But anyway, my point wasn't to debate the merits of a progressive tax system. My point was that you claim to want fiscal responsibility, but providing tax relief that went overwhelmingly to people earning over $1 million per year isn't responsible (fiscally or morally in my opinion). Barack supports tax cuts to the middle class, especially when the economy is in the tank as it is now. Most PhD. economists would agree this is wise policy, and Bush's tax cuts are not.

On to foreign policy. You say you like that McCain is a hawk. Uh huh. Sorta like Cheney and Bush? In case you haven't been paying attention for literally the last century (see the British invasion), rolling in and occupying land in Arabia doesn't make us safer. Period. The last thing our country needs now is a war-mongering, borderline-senile, grouchy old president, hell-bent on staying in Iraq forever and invading Iran. Oh, and four times in one week McCain claimed Al-Qaeda was being supported by Iran. You would think the republicans would learn by now the difference between Shiite and Sunni (Bush did not know such distinctions existed when we invaded Iraq, btw). Understanding the religious, ethnic, and social complexity of the region is crucial to a sound foreign policy, and McCain, despite his honorable service to our country, clearly does not have that. And before you try to write that off as a slip of the tongue, he made the mistake FOUR SEPARATE TIMES IN A WEEK. Good thing he had Lieberman there to whisper in his ear.

Yes, the surge has temporarily reduced casualties, but don't be naive. Or course if we significantly beef up the security in certain areas (which costs lots more, Mr. taxes), the violence in those select regions will go down. Violence elsewhere has risen, though, and even still, if we can only sustain this level of relative peace while we have 150k troops in Baghdad, is this a sustainable policy? The point of the surge was supposed to be a temporary increase of soldiers to make the country safer so political progress could be made. Political progress has not happened. But once again, the republicans move the goal post--the only way they know how to win an argument.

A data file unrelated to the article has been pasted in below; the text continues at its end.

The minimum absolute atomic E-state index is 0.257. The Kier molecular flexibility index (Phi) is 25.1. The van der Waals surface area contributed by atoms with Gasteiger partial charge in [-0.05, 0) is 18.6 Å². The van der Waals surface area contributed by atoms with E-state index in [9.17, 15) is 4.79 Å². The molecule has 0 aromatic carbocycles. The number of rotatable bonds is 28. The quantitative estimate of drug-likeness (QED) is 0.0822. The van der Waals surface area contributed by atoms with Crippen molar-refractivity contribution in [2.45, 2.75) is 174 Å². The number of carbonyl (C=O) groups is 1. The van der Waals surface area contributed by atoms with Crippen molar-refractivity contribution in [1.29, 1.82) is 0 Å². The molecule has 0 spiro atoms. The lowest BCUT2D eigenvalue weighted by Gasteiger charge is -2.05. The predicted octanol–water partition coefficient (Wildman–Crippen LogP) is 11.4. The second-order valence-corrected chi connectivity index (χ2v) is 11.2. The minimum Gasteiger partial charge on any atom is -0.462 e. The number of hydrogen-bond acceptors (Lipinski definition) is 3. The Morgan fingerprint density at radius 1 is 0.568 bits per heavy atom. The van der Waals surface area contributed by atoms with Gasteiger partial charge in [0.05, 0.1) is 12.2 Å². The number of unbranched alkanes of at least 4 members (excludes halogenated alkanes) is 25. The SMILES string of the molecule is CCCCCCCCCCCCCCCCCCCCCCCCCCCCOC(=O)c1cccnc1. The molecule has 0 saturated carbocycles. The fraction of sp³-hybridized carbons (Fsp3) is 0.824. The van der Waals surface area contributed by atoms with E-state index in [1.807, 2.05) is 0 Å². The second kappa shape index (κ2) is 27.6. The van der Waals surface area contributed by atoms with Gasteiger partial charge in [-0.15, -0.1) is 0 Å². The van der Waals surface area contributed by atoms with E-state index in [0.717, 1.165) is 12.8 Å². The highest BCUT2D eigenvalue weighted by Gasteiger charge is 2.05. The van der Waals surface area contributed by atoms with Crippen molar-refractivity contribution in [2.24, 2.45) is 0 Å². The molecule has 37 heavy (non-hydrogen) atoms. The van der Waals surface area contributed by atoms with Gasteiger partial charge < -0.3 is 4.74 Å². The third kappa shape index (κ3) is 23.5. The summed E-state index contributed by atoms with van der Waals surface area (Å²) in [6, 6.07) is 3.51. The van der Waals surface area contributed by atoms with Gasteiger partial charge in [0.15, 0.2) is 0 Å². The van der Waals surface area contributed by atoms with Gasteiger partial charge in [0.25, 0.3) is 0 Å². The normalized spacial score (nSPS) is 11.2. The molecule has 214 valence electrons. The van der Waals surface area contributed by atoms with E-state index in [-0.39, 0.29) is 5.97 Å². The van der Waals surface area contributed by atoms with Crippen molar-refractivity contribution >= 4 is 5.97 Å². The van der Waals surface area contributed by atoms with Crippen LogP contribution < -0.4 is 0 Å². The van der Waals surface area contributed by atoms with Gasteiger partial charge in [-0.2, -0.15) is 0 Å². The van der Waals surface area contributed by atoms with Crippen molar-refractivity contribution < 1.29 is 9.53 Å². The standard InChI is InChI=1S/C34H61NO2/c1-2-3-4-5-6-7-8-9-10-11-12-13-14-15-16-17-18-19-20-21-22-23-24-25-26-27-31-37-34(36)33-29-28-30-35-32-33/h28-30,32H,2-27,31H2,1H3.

As for gay issues, obviously no serious political candidate can openly support gay marriage or he or she will automatically lose any chance at winning a national election. Hopefully this will change in our lifetime, but that's just a fact right now.

But let's be clear about the difference between Obama and McCain. Obama has eloquently and truthfully spoken about gay issues, and I would implore you to investigate. In several of his speeches in which he talked about bringing people together and stopping the divides on race, gender, etc., he would also mention gays and straights. He actually said, in a small conservative town in Texas where the audience was certainly not a liberal bastion of progressive thought on gay issues, that we need to stop scapegoating our problems on gay people. Can you imagine McCain ever talking about this? Honestly, I can't even imagine Hillary talking about this.

But yes, I know...just words. I think, however, having a president who has clearly thought about these issues and has mature, progressive viewpoints would be a monumental step forward for gay people.

But, by all means, if you want a president who admits he doesn't understand economics as we sink into a recession; who revealed to us that he doesn't understand the Middle East ethnic dynamics as Iraq falls into civil war and the region grows continually more unstable; and who will surely not do anything to advance civil rights for gay people, then yeah, McBush is your man.

Michael in Norfolk said...